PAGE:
A court may classify unclaimed property in Louisiana as abandoned, lost or mislaid. These classifications have their origins in common law and can therefore be difficult to interpret under modern legal systems. Property that the original owner fails to claim after a specified number of years generally belongs to the finder. However, a property owner usually has a superior claim to property that a trespasser discovers.
There are specific forms and procedures to follow when claiming Louisiana unclaimed property. Generally, the state serves as the custodian of unclaimed property for Louisiana until the appropriate agencies review and approve the finder’s claim. Companies frequently lose property through misfortune or carelessness. Unclaimed property can be an inexpensive way to obtain equipment for your business.
There are general types of Louisiana state unclaimed property:
1. Liquid assets such as a dormant bank account, safe deposit contents, unclaimed deposits or refunds, uncashed checks and unused insurance benefits;
2. Abandoned property the original owner is unlikely to return to claim. Certain property such as wrecked cars, ships or aircraft may belong to the state;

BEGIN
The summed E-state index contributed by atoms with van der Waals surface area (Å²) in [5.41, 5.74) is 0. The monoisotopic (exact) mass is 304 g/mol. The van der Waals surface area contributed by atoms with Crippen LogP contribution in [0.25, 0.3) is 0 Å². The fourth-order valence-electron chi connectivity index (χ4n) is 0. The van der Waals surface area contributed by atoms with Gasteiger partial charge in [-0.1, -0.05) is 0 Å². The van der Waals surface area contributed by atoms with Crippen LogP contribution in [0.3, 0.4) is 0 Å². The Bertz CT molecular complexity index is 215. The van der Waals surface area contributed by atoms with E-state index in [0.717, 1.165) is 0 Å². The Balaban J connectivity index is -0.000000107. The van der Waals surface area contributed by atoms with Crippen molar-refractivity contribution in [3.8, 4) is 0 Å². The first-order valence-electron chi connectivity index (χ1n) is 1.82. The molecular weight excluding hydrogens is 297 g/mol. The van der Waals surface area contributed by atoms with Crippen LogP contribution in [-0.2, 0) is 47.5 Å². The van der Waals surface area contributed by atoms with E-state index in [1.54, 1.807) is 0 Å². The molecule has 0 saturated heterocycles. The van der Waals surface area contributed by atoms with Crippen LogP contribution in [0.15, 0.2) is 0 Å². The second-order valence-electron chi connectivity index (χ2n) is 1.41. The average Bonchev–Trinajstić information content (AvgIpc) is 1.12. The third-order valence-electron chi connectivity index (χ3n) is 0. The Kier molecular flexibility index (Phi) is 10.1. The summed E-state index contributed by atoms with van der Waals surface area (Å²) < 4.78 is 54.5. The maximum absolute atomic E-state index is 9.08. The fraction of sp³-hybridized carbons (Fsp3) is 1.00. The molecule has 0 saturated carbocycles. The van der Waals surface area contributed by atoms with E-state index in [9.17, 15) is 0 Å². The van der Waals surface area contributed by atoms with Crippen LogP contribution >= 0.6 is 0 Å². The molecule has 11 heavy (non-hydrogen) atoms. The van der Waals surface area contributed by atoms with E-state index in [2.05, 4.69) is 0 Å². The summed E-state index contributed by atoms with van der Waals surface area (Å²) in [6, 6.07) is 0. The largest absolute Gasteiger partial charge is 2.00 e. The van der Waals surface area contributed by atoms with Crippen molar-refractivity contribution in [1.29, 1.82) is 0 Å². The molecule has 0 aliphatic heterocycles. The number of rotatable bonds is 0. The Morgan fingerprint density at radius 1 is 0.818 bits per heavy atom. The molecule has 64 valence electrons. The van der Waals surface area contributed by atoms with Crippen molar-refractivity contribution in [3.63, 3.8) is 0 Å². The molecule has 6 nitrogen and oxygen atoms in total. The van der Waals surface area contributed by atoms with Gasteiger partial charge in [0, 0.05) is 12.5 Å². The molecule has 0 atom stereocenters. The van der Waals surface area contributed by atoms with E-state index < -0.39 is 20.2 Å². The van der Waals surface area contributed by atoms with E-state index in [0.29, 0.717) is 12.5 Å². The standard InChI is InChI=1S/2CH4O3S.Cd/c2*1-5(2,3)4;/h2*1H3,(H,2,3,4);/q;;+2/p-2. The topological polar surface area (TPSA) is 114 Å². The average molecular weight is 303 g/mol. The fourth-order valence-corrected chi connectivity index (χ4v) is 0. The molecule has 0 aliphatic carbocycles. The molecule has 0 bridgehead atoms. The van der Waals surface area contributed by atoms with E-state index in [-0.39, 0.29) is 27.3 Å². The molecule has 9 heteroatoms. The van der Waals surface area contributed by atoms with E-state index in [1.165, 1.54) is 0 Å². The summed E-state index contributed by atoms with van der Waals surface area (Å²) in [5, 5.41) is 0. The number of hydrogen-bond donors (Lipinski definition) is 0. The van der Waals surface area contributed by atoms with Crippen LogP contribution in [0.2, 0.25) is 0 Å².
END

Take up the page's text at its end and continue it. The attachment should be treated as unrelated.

3. Property confiscated by law enforcement or repossessed by a loan company. These items are frequently auctioned off to the public.
Find agencies that handle unclaimed property of LouisianaBeware of sites that charge you a fee to help you find contact information for the Louisiana unclaimed property division. This information should be available from your state government at no charge.
Participate in a state of Louisiana unclaimed property auctionMost states have their own auctions to allow prospective buyers to bid on unclaimed or otherwise abandoned property.
Conduct a Louisiana unclaimed property search in your cityMost cities in Louisiana have a department that attempts to reunite unclaimed property with its owner. This department can answer specific questions regarding lost or abandoned property.
- The process of turning over unclaimed property in Louisiana to the state is called escheatment. In business, this is most commonly an unclaimed pay check and each company must file an unclaimed property report. The company must also make a good faith effort to find the owner.